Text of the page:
When you live in a city for ten years, you hear the names of many churches. Since we had been involved in volunteering at our church, we rarely visited other churches. So, we decided that we would take this opportunity to visit a variety of churches, whether we thought we’d attend long-term or not.
Some Sundays I was out of my comfort zone. Yet, those experiences helped me to be curious about perspectives different than mine. I was also reminded how it feels to not know a soul. Note to self: Remember that feeling when we are settled into a church.
My world view continued to grow through interactions with the international women in my ESL class. A 4-month intensive course called Perspectives on the World Christian Movement also stretched my thinking. Reflecting back is a timely reminder that life is full of nuance and I want to practice listening to glimpse the view that the other person sees.
Journey Church was one church we had heard about. The reputation of their generosity prompted us to visit them first. This small body of co-strugglers in life and faith immediately felt like a great fit for us. Yet, we were still grieving a huge goodbye and wanted to give our hearts space before a new hello.
Journey Church stayed at the top of our list as we visited at least 30 churches. In March 2011, we wearied of always being new, not knowing anyone, and not making lasting connections. Journey Church, which is now called Emmaus Church of Jacksonville, was where we chose to call “home.” They have been a huge blessing.
On another topic, 2011 was filled with running. We watched Gregg’s niece, Julie, place in the high school state cross country meet in Hershey, PA. Julie organized a 5K in Markleysburg, PA, where we were volunteers. We both ran Jacksonville’s Gate River Run 15K, Huntsville’s Liz Hurley Breast Cancer 5K, and finished the year with the Space Coast Half Marathon in Cocoa, FL.
Gregg decided to run a marathon to commemorate his 50th birthday. That’s 26 miles! Marathon training is brutal with months of paying attention to food, hydration, sleep, and taking many early-morning long runs. On his birthday in March, he successfully ran his first marathon, running from our house to downtown Jacksonville and back.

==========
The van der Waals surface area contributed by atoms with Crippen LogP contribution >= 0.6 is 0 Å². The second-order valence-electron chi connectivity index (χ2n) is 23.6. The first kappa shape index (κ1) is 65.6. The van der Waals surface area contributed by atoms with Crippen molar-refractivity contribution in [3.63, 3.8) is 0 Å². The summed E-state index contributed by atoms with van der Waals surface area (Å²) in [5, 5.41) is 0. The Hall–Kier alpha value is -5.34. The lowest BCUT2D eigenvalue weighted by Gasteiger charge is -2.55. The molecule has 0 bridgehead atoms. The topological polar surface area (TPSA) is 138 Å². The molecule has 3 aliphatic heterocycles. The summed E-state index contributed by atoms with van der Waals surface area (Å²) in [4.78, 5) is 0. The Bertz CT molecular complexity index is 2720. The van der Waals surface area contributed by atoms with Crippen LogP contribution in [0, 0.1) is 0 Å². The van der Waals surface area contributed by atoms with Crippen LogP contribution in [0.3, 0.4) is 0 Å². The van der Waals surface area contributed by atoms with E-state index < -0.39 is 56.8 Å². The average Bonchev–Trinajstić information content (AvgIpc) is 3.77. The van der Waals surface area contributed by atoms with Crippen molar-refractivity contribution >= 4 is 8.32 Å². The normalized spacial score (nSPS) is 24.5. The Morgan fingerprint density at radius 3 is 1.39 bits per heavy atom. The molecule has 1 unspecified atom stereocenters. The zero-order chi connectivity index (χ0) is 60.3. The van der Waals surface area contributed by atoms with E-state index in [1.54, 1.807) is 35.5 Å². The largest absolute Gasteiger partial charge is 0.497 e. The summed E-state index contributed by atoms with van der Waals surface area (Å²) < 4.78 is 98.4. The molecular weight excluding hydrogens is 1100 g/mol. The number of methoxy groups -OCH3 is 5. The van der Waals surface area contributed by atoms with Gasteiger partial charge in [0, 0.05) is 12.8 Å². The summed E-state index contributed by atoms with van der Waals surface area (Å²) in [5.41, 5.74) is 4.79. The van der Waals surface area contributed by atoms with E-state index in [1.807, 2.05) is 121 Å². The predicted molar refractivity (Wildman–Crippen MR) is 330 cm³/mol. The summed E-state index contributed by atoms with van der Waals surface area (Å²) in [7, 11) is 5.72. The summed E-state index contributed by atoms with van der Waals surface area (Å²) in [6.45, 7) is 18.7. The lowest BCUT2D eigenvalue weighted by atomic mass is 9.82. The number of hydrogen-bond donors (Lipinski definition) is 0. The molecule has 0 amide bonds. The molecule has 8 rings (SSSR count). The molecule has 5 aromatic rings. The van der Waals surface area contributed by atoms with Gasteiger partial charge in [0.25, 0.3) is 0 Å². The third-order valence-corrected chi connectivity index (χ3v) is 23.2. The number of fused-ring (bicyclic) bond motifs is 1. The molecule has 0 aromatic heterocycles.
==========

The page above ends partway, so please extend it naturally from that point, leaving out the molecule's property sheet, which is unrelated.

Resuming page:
The May Pittsburgh Marathon was Gregg’s goal and “official marathon.” 26 miles of hills and bridges in Pittsburgh was exponentially more difficult than running in flat Florida. His tenacity carried him through, and he finished! I am so proud of him! He earned that medal and checked “marathon” off his bucket list. (And, no, marathon was never on my bucket list, thank you very much.)
We traveled a good bit throughout this year.
On a long weekend in Washington, D.C., we walked miles to explore many “new to us” memorials. We had impactful experiences at the 9-11 Memorial at the Pentagon, the Air Force Memorial, the World War II Memorial, the Franklin Delano Roosevelt Memorial, and the Martin Luther King, Jr. Memorial. I love that city! “Patriotism swells in the heart of the American!”
In the summer, we returned to English Camp in Hungary, staying a bit longer to do some sight-seeing in and around Budapest. Again, I loved making special connections with several Hungarian women. Okay, I confess, I also love eating Hungarian foods!
My oldest nephew, Jonathan, was at Auburn University so we met family there for a football game in the fall. Auburn won, so we experienced the “rolling of Toomer’s Corner” celebration. Sadly, the iconic oak trees had been poisoned earlier in the year and did not survive to the next football season. Yes, I shed tears for those beautiful, majestic, old trees.